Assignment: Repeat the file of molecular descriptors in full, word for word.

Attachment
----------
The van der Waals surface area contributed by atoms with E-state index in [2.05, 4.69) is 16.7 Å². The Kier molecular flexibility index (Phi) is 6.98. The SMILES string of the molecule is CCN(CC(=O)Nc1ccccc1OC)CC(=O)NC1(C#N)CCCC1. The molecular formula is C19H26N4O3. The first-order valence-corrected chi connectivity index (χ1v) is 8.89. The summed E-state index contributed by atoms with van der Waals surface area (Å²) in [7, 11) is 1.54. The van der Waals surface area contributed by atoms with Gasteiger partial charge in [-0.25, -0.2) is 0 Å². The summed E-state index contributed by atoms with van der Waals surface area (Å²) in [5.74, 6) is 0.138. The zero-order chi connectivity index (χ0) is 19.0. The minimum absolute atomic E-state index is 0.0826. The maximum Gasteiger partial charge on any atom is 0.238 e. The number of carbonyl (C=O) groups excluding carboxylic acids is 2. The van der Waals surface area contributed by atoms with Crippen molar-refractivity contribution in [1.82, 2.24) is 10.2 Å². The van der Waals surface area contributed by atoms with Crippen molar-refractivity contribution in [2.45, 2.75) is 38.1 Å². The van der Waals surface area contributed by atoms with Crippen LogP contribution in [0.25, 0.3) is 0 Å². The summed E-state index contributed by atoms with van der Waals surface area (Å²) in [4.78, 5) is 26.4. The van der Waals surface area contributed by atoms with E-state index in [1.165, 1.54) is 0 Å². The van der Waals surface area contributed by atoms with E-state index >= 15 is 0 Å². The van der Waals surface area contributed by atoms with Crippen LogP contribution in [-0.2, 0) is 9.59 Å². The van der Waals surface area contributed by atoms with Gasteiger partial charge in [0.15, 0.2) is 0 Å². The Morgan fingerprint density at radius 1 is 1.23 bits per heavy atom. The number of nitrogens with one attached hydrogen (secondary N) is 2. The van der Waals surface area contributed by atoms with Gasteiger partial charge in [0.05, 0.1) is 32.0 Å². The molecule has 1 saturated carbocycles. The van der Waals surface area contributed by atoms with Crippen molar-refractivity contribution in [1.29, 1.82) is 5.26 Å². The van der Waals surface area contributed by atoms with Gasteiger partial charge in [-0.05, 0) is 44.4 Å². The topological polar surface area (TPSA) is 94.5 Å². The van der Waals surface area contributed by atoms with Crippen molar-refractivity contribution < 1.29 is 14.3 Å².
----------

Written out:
The van der Waals surface area contributed by atoms with E-state index in [2.05, 4.69) is 16.7 Å². The Kier molecular flexibility index (Phi) is 6.98. The SMILES string of the molecule is CCN(CC(=O)Nc1ccccc1OC)CC(=O)NC1(C#N)CCCC1. The molecular formula is C19H26N4O3. The first-order valence-corrected chi connectivity index (χ1v) is 8.89. The summed E-state index contributed by atoms with van der Waals surface area (Å²) in [7, 11) is 1.54. The van der Waals surface area contributed by atoms with Gasteiger partial charge in [-0.25, -0.2) is 0 Å². The summed E-state index contributed by atoms with van der Waals surface area (Å²) in [5.74, 6) is 0.138. The zero-order chi connectivity index (χ0) is 19.0. The minimum absolute atomic E-state index is 0.0826. The maximum Gasteiger partial charge on any atom is 0.238 e. The number of carbonyl (C=O) groups excluding carboxylic acids is 2. The van der Waals surface area contributed by atoms with Crippen molar-refractivity contribution in [1.82, 2.24) is 10.2 Å². The van der Waals surface area contributed by atoms with Crippen molar-refractivity contribution in [2.45, 2.75) is 38.1 Å². The van der Waals surface area contributed by atoms with Crippen LogP contribution in [0.25, 0.3) is 0 Å². The summed E-state index contributed by atoms with van der Waals surface area (Å²) in [4.78, 5) is 26.4. The van der Waals surface area contributed by atoms with E-state index in [1.165, 1.54) is 0 Å². The van der Waals surface area contributed by atoms with E-state index >= 15 is 0 Å². The van der Waals surface area contributed by atoms with Crippen LogP contribution in [-0.2, 0) is 9.59 Å². The van der Waals surface area contributed by atoms with Gasteiger partial charge in [0.15, 0.2) is 0 Å². The Morgan fingerprint density at radius 1 is 1.23 bits per heavy atom. The number of nitrogens with one attached hydrogen (secondary N) is 2. The van der Waals surface area contributed by atoms with Gasteiger partial charge in [0.05, 0.1) is 32.0 Å². The molecule has 1 saturated carbocycles. The van der Waals surface area contributed by atoms with Crippen molar-refractivity contribution in [1.29, 1.82) is 5.26 Å². The van der Waals surface area contributed by atoms with Gasteiger partial charge in [-0.05, 0) is 44.4 Å². The topological polar surface area (TPSA) is 94.5 Å². The van der Waals surface area contributed by atoms with Crippen molar-refractivity contribution < 1.29 is 14.3 Å².